Monday, May 23, 2011

Another Recent Decision on Social Media Discovery

Yesterday, I reported on the Bucks County social media decision of Piccolo v. Paterson in which the court ruled against discovery of information on a Plaintiff's social media sites.  Since hearing about that case, I came across an article publicizing another recent social media discovery case--this one out of Northumberland County in favor of allowing such discovery.

According to a May 23, 2011 article by Gina Passarella of the Legal Intelligencer, the seminal Jefferson County social media decision in the case of McMillen v. Hummingbird Speedway, Inc. was recently followed by Northumberland County Court of Common Pleas Judge Charles H. Saylor in the case of Zimmerman v. Weis Markets Inc.

In Zimmerman, the Plaintiff was suing his former employer for pain and suffering, scarring, and wage loss damages after he injured his leg in a forklift accident while working.

At his deposition, the Plaintiff testified that had not worn shorts since his accident because he was embarrassed by the scar on his leg from the accident. However, according to the court’s opinion, the Plaintiff was depicted in his public MySpace pictures wearing shorts with his scar visible. The Plaintiff also posted pictures of himself with his motorcycle and discussed riding motorcycles elsewhere on his social media sites.

The defense filed a motion to compel discovery of the private portions of Zimmerman's Facebook and MySpace pages. In the motion, the defense sought discovery of the Plaintiff’s passwords, user names and login names. Relying on the Jefferson County decision in McMillen v. Hummingbird Speedway, Inc. case, the defense argued there may be relevant information as to the Plaintiff's damages claims on the private portions of those pages.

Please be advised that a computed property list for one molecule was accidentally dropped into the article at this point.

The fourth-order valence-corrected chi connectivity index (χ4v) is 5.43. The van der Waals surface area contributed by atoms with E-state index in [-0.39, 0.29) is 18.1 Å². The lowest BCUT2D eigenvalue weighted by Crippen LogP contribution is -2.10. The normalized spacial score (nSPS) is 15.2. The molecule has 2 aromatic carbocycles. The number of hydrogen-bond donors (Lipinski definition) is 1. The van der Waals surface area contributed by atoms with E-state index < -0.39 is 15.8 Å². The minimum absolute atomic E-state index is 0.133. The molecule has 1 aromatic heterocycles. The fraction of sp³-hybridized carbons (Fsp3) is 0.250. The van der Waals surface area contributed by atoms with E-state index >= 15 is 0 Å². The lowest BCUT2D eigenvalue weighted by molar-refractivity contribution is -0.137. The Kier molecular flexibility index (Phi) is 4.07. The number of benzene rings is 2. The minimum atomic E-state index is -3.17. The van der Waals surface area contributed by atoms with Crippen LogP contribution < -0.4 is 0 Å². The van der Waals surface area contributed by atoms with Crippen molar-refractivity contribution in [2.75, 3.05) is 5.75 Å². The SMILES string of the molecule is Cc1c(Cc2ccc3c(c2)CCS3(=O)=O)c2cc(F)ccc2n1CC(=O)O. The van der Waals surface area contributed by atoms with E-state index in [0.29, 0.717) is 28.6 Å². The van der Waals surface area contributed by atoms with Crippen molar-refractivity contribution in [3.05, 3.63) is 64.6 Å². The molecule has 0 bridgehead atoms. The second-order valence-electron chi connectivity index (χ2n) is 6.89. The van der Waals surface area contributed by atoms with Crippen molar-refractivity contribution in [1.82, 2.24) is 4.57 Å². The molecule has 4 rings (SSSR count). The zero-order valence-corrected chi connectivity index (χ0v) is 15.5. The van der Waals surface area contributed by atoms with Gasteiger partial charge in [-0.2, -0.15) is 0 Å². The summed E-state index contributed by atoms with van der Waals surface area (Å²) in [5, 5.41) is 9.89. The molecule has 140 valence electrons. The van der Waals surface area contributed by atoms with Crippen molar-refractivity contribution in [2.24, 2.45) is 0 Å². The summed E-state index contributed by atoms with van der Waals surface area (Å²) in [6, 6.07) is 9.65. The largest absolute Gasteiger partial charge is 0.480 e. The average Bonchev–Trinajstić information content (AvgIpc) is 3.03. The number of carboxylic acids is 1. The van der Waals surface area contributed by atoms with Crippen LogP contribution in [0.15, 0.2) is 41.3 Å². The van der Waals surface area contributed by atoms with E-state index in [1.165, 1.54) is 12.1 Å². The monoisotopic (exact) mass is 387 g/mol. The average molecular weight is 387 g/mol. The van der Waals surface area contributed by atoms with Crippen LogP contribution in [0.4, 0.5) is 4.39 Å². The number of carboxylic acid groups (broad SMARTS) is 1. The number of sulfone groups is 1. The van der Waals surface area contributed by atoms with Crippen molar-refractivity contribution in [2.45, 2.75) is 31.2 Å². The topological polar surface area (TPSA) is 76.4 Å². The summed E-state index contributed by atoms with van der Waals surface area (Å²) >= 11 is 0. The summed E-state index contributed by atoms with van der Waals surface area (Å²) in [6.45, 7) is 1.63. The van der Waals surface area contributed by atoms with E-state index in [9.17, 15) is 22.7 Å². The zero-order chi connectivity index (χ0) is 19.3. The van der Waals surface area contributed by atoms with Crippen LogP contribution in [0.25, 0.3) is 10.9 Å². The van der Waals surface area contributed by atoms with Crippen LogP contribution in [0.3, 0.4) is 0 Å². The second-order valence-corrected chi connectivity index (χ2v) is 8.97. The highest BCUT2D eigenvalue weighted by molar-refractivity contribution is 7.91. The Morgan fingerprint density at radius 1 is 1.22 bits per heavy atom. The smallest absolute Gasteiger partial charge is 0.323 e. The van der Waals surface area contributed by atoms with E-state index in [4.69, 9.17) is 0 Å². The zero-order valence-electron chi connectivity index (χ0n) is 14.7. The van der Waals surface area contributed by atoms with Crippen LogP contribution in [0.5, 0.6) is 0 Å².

The Plaintiff asserted that his privacy interests outweigh the need to obtain this discovery material from the social networking sites. As an alternative argument, the Plaintiff also requested that the court conduct an in camera review of the Plaintiff’s sites to determine what, if any, information should be produced in discovery.

Judge Saylor of the Northumberland County Court of Common Pleas rejected the request for an in camera review of the information as creating an undue burden on the court system in this emerging area of the law.

In Zimmerman, Judge Saylor also decided to follow the ruling in McMillen and wrote, “This court agrees with the rationale of the opinion in McMillen, authorizing access for the reasons that no privilege exists in Pennsylvania for information posted in the non-public sections of social websites, liberal discovery is generally allowable, and the pursuit of truth as to alleged claims is a paramount ideal."

As such, the defense motion to compel discovery of the Plaintiff’s social networking sites was granted in the Northumberland case of Zimmerman v. Weis Markets, Inc.

Anyone desiring a copy of the decisions in the Piccolo case and the Zimmerman case may contact me at dancummins@comcast.net.

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